Sweden was originally selected as the host nation last year’s TI, which saw a prize pool of US$40 million but due to visa restrictions, the event was moved to Romania instead. For anyone new to the competitive gaming scene, visa issues impact more than just the players, as the staff and talent are affected as well.

Visa approvals for all competing players have always been a thorn in the side of many professional organizations but given Singapore’s strength in hosting international events, including the likes of Formula 1, it shouldn’t be an issue. As far as visa requirements go, there’s actually a pretty short list of countries in which prior approval is required before entering Singapore.

At this juncture, the effort is two fold. Authorities would have to work quickly to ensure the visas are approved with minimal fuss. And it would require the teams to ensure their paperwork is in order upon qualification.

The spillover effect could see an upside for the local gaming community as well, in the form of esports teams establishing a home base in Singapore. It’s not unprecedented, as competitive gaming teams are moving, and in the case of reigning champions Team Spirit, they have relocated their operations to Belgrade, Serbia. Why not move here then to suss out the lay of the land?

Relocating to Singapore is one view that is also shared with Team Secrets CEO John Yao. In an interview, he explained his decision to relocate to Singapore and plans for esports in the region. Thus it might make sense for esports teams to make the best of their trip to Singapore to see if the island might be a viable location to set up shop to see how attractive it might be to figure into their future plans. For most who have visited Singapore, it’s hard to not fall in love with the country (no bias).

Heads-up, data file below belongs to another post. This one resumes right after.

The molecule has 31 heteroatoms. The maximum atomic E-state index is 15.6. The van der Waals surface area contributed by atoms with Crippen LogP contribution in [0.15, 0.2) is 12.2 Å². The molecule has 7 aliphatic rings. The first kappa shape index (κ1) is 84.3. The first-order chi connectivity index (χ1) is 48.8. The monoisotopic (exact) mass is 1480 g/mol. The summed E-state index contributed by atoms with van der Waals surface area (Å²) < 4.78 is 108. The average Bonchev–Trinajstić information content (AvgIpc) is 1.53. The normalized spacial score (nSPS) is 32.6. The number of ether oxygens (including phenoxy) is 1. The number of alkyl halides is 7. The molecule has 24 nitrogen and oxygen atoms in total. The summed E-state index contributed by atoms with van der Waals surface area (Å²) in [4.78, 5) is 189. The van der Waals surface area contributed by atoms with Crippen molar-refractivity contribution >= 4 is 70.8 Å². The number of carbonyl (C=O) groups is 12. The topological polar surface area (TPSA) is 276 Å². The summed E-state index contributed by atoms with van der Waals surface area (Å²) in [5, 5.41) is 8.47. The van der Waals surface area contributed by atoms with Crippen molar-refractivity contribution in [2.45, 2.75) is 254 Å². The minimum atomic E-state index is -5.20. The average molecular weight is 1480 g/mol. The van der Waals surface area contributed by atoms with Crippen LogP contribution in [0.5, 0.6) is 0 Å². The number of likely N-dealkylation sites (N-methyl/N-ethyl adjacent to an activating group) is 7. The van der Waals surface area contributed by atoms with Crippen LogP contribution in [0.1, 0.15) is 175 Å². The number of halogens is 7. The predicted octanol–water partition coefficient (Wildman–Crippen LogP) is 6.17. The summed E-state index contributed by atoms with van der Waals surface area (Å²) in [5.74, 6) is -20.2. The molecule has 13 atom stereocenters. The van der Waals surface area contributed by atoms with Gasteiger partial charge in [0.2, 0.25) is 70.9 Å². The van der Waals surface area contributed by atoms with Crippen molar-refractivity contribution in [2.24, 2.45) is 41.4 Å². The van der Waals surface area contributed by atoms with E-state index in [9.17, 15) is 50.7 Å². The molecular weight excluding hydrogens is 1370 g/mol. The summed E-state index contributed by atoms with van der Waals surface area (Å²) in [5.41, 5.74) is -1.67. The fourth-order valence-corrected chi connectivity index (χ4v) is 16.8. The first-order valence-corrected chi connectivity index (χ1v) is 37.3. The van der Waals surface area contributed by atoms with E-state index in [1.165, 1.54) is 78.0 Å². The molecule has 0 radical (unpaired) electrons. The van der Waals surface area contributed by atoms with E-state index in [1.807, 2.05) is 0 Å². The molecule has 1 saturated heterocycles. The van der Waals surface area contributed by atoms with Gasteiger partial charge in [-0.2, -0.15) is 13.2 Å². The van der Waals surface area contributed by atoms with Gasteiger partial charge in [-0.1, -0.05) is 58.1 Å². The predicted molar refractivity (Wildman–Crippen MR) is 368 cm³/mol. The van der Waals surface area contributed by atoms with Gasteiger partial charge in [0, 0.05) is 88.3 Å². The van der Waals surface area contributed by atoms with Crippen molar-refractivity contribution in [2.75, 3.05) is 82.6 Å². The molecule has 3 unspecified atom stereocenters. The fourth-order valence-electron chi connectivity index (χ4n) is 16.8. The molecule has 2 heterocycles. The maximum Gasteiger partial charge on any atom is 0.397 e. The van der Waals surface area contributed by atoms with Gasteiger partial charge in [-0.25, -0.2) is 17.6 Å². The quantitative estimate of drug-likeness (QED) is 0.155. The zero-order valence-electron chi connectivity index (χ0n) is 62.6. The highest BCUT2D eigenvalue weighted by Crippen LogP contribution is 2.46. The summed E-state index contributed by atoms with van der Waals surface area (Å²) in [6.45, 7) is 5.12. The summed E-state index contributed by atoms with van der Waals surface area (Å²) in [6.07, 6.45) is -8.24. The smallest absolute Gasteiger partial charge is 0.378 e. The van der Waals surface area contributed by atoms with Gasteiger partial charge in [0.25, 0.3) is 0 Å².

The only issue now would be the ever-evolving COVID situation. With the easing of restrictions in Singapore, most countries and visitors to the country enjoy quarantine-free travel as long as you’re vaccinated. And in the event COVID cases might rise, the Singapore government has given us the assurances these measures won’t be reverted to extreme measures.

But let’s never say never.

Should the dates match up, and the community gathers as indicated, this might be much needed shot in the arm to bring renewed focus to the regional gaming industry, which, while not TI’s forte, is something that Gamescom Asia is poised to help elevate.

What could really help is a meaty game announcement or global reveal to capitalise on the moment as millions of eyeballs would be trained onto Singapore. For the most part, the industry will need to have the resolve to seize this opportunity, especially for the relatively indie video game industry in Singapore.

For the big boys in the form of Ubisoft Singapore, there is the opportunity to get more gamers to sit up and take notice of the projects that the team has been working on locally. With the spillover traffic from the Dota community, this is a chance that studios should not pass up on.

If anything, the biggest winner of this all will be Singapore, which has been working hard to brand itself as a hub for all things cool especially on the events side. The folks at the Singapore Tourism Board would no doubt have their hands full with F1 2022 taking place at the end of September and leading into October as well.